Doctor Impossible is at it again; he’s broken out of prison and is trying to assemble yet another doomsday device. To make matters worse, CoreFire, that invincible do-gooder, is missing, and the other superheroes are starting to get nervous. Will the task of cracking the connection between these two events fall to Fatale, a cyborg of unknown black-ops origin and the newest member of the reformed Champions?
Austin Grossman’s Soon I Will Be Invincible both wants to be a genre novel and wants to be more than one. Any fool can tell a superhero story, I suppose (and many do), but Grossman is also trying to write a deconstruction of the superhero story, one that winks at the conventions and explores the emotional underpinnings of the archetypes. Watchmen nailed it; The Incredibles nailed it; Grossman almost nails it.
Doctor Impossible is just too appealing a character. The narration switches between him and Fatale in alternate chapters, and his are funnier and more effective. He has that supervillain arrogance, that supervillain wit, a history of hilariously over-the-top doomsday devices and assault blimps, and a backstory about being a picked-on, unpopular nerd. The trouble is that only towards the end does he feel at all like a villain. You root for him; you want his device to work, you want him to defeat the Champions, you want him to do everything up to but not including enslaving the world. When, in the big showdown, Grossman reasserts the narrative conventions of the genre to produce what ought to be a satisfying conclusion, it’s too late—the reader’s heart isn’t quite in the right place anymore.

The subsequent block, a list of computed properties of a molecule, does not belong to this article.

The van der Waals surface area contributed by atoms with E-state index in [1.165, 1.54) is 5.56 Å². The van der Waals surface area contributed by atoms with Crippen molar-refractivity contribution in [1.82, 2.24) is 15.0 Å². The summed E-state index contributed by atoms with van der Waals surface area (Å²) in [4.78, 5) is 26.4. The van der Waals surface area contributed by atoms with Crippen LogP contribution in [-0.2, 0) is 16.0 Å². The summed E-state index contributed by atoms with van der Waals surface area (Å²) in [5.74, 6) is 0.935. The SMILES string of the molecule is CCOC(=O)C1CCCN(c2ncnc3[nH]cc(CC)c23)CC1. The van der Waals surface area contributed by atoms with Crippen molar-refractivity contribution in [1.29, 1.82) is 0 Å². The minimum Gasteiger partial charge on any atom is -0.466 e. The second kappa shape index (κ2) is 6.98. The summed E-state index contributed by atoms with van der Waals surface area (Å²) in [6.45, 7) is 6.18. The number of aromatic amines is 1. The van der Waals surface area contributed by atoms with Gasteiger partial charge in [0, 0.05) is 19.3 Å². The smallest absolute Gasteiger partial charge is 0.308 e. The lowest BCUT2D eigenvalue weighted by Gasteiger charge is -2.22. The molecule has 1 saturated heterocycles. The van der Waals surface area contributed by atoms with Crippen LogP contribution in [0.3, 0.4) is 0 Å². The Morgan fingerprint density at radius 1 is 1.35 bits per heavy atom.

I can see the reasoning behind every major decision that went into this novel. I can see why there’s a large and humorous pantheon of heroes and villains, all quite plausible: Psychic Prime, Kosmic Klaw, The Pharaoh, Damsel, Baron Ether. I can see why he turned the narration over to Doctor Impossible. I can see why he made this a novel about motivations: why do heroes and villains get up each day and battle each other? I can see why the novel has a recurring tone of wistful reflection on the classic exploits of yesteryear. And I can see why it ends with the twist it does. It’s just that when you put them all together, the result is a novel that’s neither quite a satisfying superhero story nor quite a satisfying satire of one.
Definitely worth reading if you appreciate the comic potential of regular digressions about the impracticality of proper sueprvillain attire, but not especially memorable.